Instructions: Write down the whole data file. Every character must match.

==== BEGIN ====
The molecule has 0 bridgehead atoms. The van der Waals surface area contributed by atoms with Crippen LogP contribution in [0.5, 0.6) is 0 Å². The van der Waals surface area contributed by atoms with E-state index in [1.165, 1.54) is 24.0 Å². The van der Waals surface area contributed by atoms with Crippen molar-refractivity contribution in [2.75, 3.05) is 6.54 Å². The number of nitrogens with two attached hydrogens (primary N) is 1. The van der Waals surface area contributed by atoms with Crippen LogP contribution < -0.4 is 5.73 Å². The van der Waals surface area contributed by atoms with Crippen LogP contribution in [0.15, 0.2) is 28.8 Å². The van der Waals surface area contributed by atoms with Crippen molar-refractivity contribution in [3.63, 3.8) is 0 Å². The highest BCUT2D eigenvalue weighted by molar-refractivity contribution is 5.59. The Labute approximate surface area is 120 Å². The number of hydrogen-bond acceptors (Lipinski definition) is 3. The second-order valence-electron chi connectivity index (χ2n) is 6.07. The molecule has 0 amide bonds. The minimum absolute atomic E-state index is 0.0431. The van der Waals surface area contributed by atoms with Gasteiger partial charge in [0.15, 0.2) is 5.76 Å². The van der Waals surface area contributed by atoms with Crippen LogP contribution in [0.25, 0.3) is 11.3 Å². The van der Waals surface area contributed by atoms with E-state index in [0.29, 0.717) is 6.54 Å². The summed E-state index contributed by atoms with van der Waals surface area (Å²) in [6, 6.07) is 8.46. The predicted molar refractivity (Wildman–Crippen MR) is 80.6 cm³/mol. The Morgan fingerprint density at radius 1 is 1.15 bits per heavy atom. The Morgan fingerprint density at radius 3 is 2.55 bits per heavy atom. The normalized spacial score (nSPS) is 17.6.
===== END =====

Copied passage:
The molecule has 0 bridgehead atoms. The van der Waals surface area contributed by atoms with Crippen LogP contribution in [0.5, 0.6) is 0 Å². The van der Waals surface area contributed by atoms with E-state index in [1.165, 1.54) is 24.0 Å². The van der Waals surface area contributed by atoms with Crippen molar-refractivity contribution in [2.75, 3.05) is 6.54 Å². The number of nitrogens with two attached hydrogens (primary N) is 1. The van der Waals surface area contributed by atoms with Crippen LogP contribution < -0.4 is 5.73 Å². The van der Waals surface area contributed by atoms with Crippen LogP contribution in [0.15, 0.2) is 28.8 Å². The van der Waals surface area contributed by atoms with Crippen molar-refractivity contribution in [3.63, 3.8) is 0 Å². The highest BCUT2D eigenvalue weighted by molar-refractivity contribution is 5.59. The Labute approximate surface area is 120 Å². The number of hydrogen-bond acceptors (Lipinski definition) is 3. The second-order valence-electron chi connectivity index (χ2n) is 6.07. The molecule has 0 amide bonds. The minimum absolute atomic E-state index is 0.0431. The van der Waals surface area contributed by atoms with Gasteiger partial charge in [0.15, 0.2) is 5.76 Å². The van der Waals surface area contributed by atoms with Crippen LogP contribution in [0.25, 0.3) is 11.3 Å². The van der Waals surface area contributed by atoms with E-state index in [0.29, 0.717) is 6.54 Å². The summed E-state index contributed by atoms with van der Waals surface area (Å²) in [6, 6.07) is 8.46. The predicted molar refractivity (Wildman–Crippen MR) is 80.6 cm³/mol. The Morgan fingerprint density at radius 1 is 1.15 bits per heavy atom. The Morgan fingerprint density at radius 3 is 2.55 bits per heavy atom. The normalized spacial score (nSPS) is 17.6.